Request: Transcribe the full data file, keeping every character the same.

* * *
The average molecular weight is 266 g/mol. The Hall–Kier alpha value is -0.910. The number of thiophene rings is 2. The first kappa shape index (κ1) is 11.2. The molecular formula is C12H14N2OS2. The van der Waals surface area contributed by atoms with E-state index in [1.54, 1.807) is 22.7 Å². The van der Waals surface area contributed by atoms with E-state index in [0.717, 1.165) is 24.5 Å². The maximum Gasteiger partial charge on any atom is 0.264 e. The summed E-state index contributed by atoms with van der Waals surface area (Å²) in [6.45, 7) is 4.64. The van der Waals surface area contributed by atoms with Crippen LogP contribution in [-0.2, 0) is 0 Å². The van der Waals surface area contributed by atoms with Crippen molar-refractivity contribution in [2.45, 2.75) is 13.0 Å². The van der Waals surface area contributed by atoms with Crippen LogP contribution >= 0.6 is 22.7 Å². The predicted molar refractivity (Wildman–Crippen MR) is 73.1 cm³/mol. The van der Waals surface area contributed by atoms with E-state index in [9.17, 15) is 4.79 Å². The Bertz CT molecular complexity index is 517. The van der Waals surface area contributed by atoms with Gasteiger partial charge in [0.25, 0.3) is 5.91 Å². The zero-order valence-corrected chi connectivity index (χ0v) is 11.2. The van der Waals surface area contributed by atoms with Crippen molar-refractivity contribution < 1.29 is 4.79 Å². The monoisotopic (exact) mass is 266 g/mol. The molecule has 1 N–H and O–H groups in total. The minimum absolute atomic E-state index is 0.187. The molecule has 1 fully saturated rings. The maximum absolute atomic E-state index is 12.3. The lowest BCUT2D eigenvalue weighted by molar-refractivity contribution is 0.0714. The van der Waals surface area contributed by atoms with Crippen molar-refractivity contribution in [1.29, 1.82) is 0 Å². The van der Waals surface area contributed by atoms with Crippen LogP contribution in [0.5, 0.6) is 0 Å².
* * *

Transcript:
The average molecular weight is 266 g/mol. The Hall–Kier alpha value is -0.910. The number of thiophene rings is 2. The first kappa shape index (κ1) is 11.2. The molecular formula is C12H14N2OS2. The van der Waals surface area contributed by atoms with E-state index in [1.54, 1.807) is 22.7 Å². The van der Waals surface area contributed by atoms with E-state index in [0.717, 1.165) is 24.5 Å². The maximum Gasteiger partial charge on any atom is 0.264 e. The summed E-state index contributed by atoms with van der Waals surface area (Å²) in [6.45, 7) is 4.64. The van der Waals surface area contributed by atoms with Crippen LogP contribution in [-0.2, 0) is 0 Å². The van der Waals surface area contributed by atoms with Crippen molar-refractivity contribution in [2.45, 2.75) is 13.0 Å². The van der Waals surface area contributed by atoms with Crippen LogP contribution >= 0.6 is 22.7 Å². The predicted molar refractivity (Wildman–Crippen MR) is 73.1 cm³/mol. The van der Waals surface area contributed by atoms with E-state index in [9.17, 15) is 4.79 Å². The Bertz CT molecular complexity index is 517. The van der Waals surface area contributed by atoms with Gasteiger partial charge in [0.25, 0.3) is 5.91 Å². The zero-order valence-corrected chi connectivity index (χ0v) is 11.2. The van der Waals surface area contributed by atoms with Crippen molar-refractivity contribution < 1.29 is 4.79 Å². The monoisotopic (exact) mass is 266 g/mol. The molecule has 1 N–H and O–H groups in total. The minimum absolute atomic E-state index is 0.187. The molecule has 1 fully saturated rings. The maximum absolute atomic E-state index is 12.3. The lowest BCUT2D eigenvalue weighted by molar-refractivity contribution is 0.0714. The van der Waals surface area contributed by atoms with Crippen molar-refractivity contribution in [1.29, 1.82) is 0 Å². The van der Waals surface area contributed by atoms with Crippen LogP contribution in [0.5, 0.6) is 0 Å².